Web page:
Growing Turmeric - Day 231 - Haiku - On the Benefits of Turmeric, and Growing Our Own Food and Medicine!
easy and satisfying
The night before last I finally harvested my turmeric from the large pot in which I've been growing it for the past season.
This may surprise some who follow my blog, as I'm in Middle Tennessee, and we've already had several hard freezes, but I've always taken care to bring it inside before we reached freezing temperatures, so it did perfectly fine.
Of course it would have fared better had I actually cared for it properly this year, but this was both a crazy busy year and one in which our farm was put largely on the back burner, so for a "survival of the fittest" garden crop, it did quite well.
I initially planted three quite small rhizome pieces, perhaps half an ounce or 14 grams total, and was surprised to discover that one had roughly tripled in size, one did nothing, and the third had grown massively . . . so virtually all the leaves we had this year were from the third rhizome.
Our total take was just over 7.6 ounces, or about 215 grams. Mind you, had this been properly planted in a raised bed with ample sun and moisture, we would have gotten about three times that amount, and possibly more.
I've been growing them thus far on our covered front porch, as the black pot is shielded from the hot afternoon sun, which means that the rhizomes aren't being overheated, but the plants are also not getting the full amount of sun that they need to really thrive.
Still, the turmeric I harvested is of high quality, of a deep and luscious orange beneath the skin, and it smells and tastes wonderful.
We definitely have enough to use fresh this winter, and I've repotted the one that tripled in size for next season. And this time I'll plant it out properly come spring, and hopefully, with supplemental lighting and heat over the winter, it will be large enough by then to divide. ;-)
So for those interested in growing turmeric in large pots, as I've done for the past few years, here are some basic instructions to get you started:
The thing to remember about turmeric and ginger is that they are true tropicals, and in nature spread out into large clumps. So their roots grow more horizontally than vertically, thus a wider rather than deeper pot is best, and a raised bed with ample sun is best of all.
I'm currently growing mine in 3-gallon nursery pots, which are roughly 12" wide and deep.
Fill about 2/3 full with a good quality well-draining potting soil, I always add in a cup or so of rabbit poo, which nearly all plants love, and if you can find some, coconut coir makes a great addition, as it stimulates root growth.
I also add a cup or so of food grade diatomaceous earth for added minerals.
Place your rhizomes with buds facing up, or if no obvious buds, lay horizontally, and cover with a couple more inches of soil, tamping down to at least an inch or two below the rim of the pot.
Soak well for the first watering; I usually place mine in a large saucer and let them sit with water in the tray for an hour or so before draining, to make certain that all the soil is saturated. Don't leave them for much longer than that, though, as you don't want them to rot.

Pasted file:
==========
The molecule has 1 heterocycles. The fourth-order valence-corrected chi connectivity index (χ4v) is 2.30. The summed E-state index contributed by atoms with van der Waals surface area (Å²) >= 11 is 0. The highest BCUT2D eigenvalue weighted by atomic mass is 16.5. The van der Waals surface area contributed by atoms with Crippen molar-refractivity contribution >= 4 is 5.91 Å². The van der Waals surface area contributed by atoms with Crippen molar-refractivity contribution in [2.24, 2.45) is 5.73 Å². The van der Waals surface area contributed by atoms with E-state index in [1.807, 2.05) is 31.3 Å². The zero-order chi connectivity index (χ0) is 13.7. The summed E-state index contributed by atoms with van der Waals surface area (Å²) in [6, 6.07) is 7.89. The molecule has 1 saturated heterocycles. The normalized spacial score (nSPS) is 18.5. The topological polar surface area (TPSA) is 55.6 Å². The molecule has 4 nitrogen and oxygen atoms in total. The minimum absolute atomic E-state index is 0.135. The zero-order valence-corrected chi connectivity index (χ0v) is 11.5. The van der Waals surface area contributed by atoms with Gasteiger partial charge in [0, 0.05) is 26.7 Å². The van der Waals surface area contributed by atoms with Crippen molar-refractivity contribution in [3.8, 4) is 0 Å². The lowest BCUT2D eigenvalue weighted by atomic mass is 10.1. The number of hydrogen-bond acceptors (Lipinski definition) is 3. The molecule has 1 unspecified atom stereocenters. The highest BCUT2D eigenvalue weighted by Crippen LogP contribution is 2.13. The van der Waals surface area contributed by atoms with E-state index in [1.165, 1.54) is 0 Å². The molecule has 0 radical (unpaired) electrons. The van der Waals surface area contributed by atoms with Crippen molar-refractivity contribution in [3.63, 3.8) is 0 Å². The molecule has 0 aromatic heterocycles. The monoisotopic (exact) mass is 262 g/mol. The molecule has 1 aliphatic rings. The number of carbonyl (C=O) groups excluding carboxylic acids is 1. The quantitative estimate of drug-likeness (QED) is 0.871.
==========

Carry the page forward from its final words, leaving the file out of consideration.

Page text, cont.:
From then on, the fastest way to kill them is to overwater them. Use the tried and true method of sticking your finger into the soil up to the first knuckle: if it is damp, don't water. If not, do. Easy.
Turmeric (and it's cousin ginger) can be planted at any time of year, but they will stay dormant in winter without supplemental lighting and heat, so go light on watering until they start actively growing in spring, meaning when you see leaves beginning to break the surface of the soil.
In Florida my large clump of ginger started growing around the end of May, and same with the ginger and turmeric I overwinter inside in Tennessee.
Interestingly, my ginger in Florida survived several hard freezes, but it was quite a large clump, and many years old when we bought the place. The leaves would get burned, but the clump always survived. In Largo, Florida, we rarely reached even 32 degrees F, much less any lower. No way it would survive our much harsher winters in Tennessee.
Of course, there was some disagreement over whether that clump was actually culinary ginger or an ornamental variety. Even though I gardened there for twelve years, I never dug any up to try it, though I can say that the flowers smelled heavenly.
Wonderful stuff. I really miss our yard there.
The photo above was taken of my freshly harvested turmeric, shortly after rinsing off the potting soil, and before removing the small roots. I typically allow them to dry for a day or two, until they pull off fairly easily, so as to avoid damaging the rhizome.
I won't be drying and powdering it, as I buy powdered turmeric in bulk, so this will be mostly used in stir fries, soups and for fermenting, such as the new batch of fire cider I'll start as soon as I source some fresh horseradish.
This post, and all those from now until the end of 2018, I am dedicating to the work of #tarc and #yah, aka @rhondak's nonprofit Appalachian dog rescue, and @sircork's international charity @youarehope.
Half the liquid proceeds earned from my posts will be evenly split between the two organizations, and more when I can manage it.
The photos above were taken by me, mostly earlier tonight, with my Samsung Note 8 smartphone.
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